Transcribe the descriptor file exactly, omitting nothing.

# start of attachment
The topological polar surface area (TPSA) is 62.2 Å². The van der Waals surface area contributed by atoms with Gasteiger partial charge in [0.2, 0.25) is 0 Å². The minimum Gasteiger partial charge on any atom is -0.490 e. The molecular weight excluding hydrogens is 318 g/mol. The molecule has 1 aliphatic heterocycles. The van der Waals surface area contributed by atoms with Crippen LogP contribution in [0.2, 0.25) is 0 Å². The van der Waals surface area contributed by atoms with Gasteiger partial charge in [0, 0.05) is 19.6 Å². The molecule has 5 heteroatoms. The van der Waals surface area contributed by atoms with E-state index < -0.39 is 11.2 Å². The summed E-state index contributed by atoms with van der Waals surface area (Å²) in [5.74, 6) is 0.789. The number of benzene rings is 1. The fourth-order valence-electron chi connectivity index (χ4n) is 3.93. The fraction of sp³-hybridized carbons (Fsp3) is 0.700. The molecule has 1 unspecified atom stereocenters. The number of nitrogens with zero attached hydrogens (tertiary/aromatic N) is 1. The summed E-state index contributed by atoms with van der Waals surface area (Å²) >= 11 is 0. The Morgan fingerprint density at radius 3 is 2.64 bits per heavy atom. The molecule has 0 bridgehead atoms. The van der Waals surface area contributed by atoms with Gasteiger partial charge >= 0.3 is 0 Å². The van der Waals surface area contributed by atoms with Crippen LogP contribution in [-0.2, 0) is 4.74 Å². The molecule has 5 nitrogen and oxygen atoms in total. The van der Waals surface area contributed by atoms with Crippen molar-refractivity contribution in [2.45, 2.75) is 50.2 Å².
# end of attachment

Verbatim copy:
The topological polar surface area (TPSA) is 62.2 Å². The van der Waals surface area contributed by atoms with Gasteiger partial charge in [0.2, 0.25) is 0 Å². The minimum Gasteiger partial charge on any atom is -0.490 e. The molecular weight excluding hydrogens is 318 g/mol. The molecule has 1 aliphatic heterocycles. The van der Waals surface area contributed by atoms with Crippen LogP contribution in [0.2, 0.25) is 0 Å². The van der Waals surface area contributed by atoms with Gasteiger partial charge in [0, 0.05) is 19.6 Å². The molecule has 5 heteroatoms. The van der Waals surface area contributed by atoms with E-state index < -0.39 is 11.2 Å². The summed E-state index contributed by atoms with van der Waals surface area (Å²) in [5.74, 6) is 0.789. The number of benzene rings is 1. The fourth-order valence-electron chi connectivity index (χ4n) is 3.93. The fraction of sp³-hybridized carbons (Fsp3) is 0.700. The molecule has 1 unspecified atom stereocenters. The number of nitrogens with zero attached hydrogens (tertiary/aromatic N) is 1. The summed E-state index contributed by atoms with van der Waals surface area (Å²) >= 11 is 0. The Morgan fingerprint density at radius 3 is 2.64 bits per heavy atom. The molecule has 0 bridgehead atoms. The van der Waals surface area contributed by atoms with Gasteiger partial charge >= 0.3 is 0 Å². The van der Waals surface area contributed by atoms with Crippen LogP contribution in [-0.2, 0) is 4.74 Å². The molecule has 5 nitrogen and oxygen atoms in total. The van der Waals surface area contributed by atoms with Crippen molar-refractivity contribution in [2.45, 2.75) is 50.2 Å².